When people in the future look back and analyse the “Spanish economic miracle 2013-17” they will ask, how did (nearly) everyone miss the signs?
i) The preceding crisis creates opportunities. Add in the fact that tech knowledge and low cost startups are available to everyone, then many talented Spanish will (and have already) taken advantage, Also…
ii) The Spanish are in an ideal situation to exploit both the English and Spanish-speaking worlds (ie a large part of the planet). Although probably unknown to most posters here, there are Spanish start-ups already growing quickly internationally, some examples being Privalia, Boda-click, Akamon, Twissues, SocialBro, MeTheOne, minube, BrainSins, Digital Legends, Softonic, Zinkia, Fon and Red Karaoke. There will be many many more.
iii) The US market recovering, that will boost the whole world
iv) Even at the low point of the biggest depression since the 30s, the numbers of tourists visiting Spain held up. These numbers will grow further as other economies turn the corner.
v) Again, even despite the woes of the western economies, Spanish exports have grown considerably over the last few years. Spanish businessmen have got the bit between their teeth.
vi) The 160k residency measure, will help to firm up the property market. However, because of the numbers of unsold properties, we won’t see a major increase in house prices – this is a good thing and will enable growth in the economy.
vii) As companies look for low-cost countries to carry out business in Europe, they will return to Spain eg Ford to increase production by 80% in Valencia http://www.intereconomia.com/noticias-negocios/claves/ford-aumentara-un-80-su-produccion-valencia-y-llegara-300000-vehiculos-2012 Other big players will invest more and more in Spain eg Warren Buffet and JP Morgan http://www.thecorner.eu/2012/12/switzerland-spain-top-investing-recommendations-of-morgan-stanley/
As for Spain, Morgan Stanley explained that its “strategy advisers have highlighted Spain as one of the potential surprises in 2013, along other peripheral euro country members.” Spain has been upgraded on economy rankings to the second position–only behind Switzerland–, its best marks since the third quarter of 2009.
viii) Telefonica will be the next Apple, with their plans to expoit big data and mCommerce channels.
Top 5 joke for 2012.
I hope it was a joke.
Not at all – I notice you don’t argue with individual points and links provided.
There are other signs that back up this analysis.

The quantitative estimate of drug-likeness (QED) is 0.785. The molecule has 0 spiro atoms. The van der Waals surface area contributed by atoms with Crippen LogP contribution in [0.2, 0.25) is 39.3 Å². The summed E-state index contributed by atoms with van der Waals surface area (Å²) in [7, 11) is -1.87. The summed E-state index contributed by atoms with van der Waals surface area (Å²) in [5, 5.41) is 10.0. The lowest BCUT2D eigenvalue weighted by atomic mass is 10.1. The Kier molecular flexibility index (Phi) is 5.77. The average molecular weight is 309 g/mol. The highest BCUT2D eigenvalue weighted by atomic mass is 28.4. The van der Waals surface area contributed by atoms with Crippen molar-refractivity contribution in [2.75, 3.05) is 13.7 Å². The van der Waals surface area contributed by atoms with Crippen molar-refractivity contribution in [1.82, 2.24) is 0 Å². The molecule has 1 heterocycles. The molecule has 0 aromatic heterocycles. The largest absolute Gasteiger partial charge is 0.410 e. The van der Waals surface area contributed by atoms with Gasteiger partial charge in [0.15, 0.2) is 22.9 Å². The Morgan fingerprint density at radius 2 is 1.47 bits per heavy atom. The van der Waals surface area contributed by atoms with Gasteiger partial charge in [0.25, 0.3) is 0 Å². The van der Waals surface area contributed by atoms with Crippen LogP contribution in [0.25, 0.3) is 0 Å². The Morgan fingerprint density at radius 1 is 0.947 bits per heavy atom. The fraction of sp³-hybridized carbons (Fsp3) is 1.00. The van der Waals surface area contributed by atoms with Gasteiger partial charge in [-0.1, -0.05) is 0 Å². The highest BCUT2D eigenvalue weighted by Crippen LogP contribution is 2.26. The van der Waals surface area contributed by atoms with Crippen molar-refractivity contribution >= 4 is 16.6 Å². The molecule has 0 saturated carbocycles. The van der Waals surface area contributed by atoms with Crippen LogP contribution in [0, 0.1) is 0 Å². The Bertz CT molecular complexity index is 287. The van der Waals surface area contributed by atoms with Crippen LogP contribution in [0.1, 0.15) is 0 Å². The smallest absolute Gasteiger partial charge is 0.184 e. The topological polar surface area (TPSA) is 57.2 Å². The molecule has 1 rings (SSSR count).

For instance when I state that companies will start to return to Spain (now it’s so competitive) and create jobs again, it’s a point made here:
That same Wednesday, French automaker Renault announced that is looking to hire 1,300 workers for its four plants in Spain following a new deal with local unions. This bit of news highlights the relative strength of our country’s automobile sector compared to those of other European economies. Furthermore, it underscores our growing competitive advantage within the European region.
And when I state that the Spanish can exploit both the Spanish and English speaking markets, nothing illustrates the point better than Spanish IT firms doing well in Silicon Valley:
AlienVault, though, is the greatest story of Spanish success in Silicon Valley. Over the last 12 months the company raised $30 million in venture capital money from Kleiner Perkins Caufield & Byers, among others, over two rounds of funding. It was the most ever raised by a Spanish tech startup and the first time Kleiner Perkins had invested in a firm founded in Spain. AlienVault’s headcount and revenues have roughly doubled in the last year.
Of course the argument is that talent is attracted away from spain to these new markets. But overall it leads to more business for all:
So, is this trend luring innovation away from Spain? Argente, a serial entrepreneur himself who has lived in Canada, Hong Kong, and now the US, is adamant that companies need to thrive in a big market rather than aim for small or medium size within Spain. Besides, he says, multinationals can still maintain the design team and commercial presence in Spain.
“In the early years in Spain,” recalls Alienvault’s Casal, “our biggest contract was for $250k annually; Arcsight, the American leader, had an $80mn government contract. Our global presence allows us to aspire to this scale.”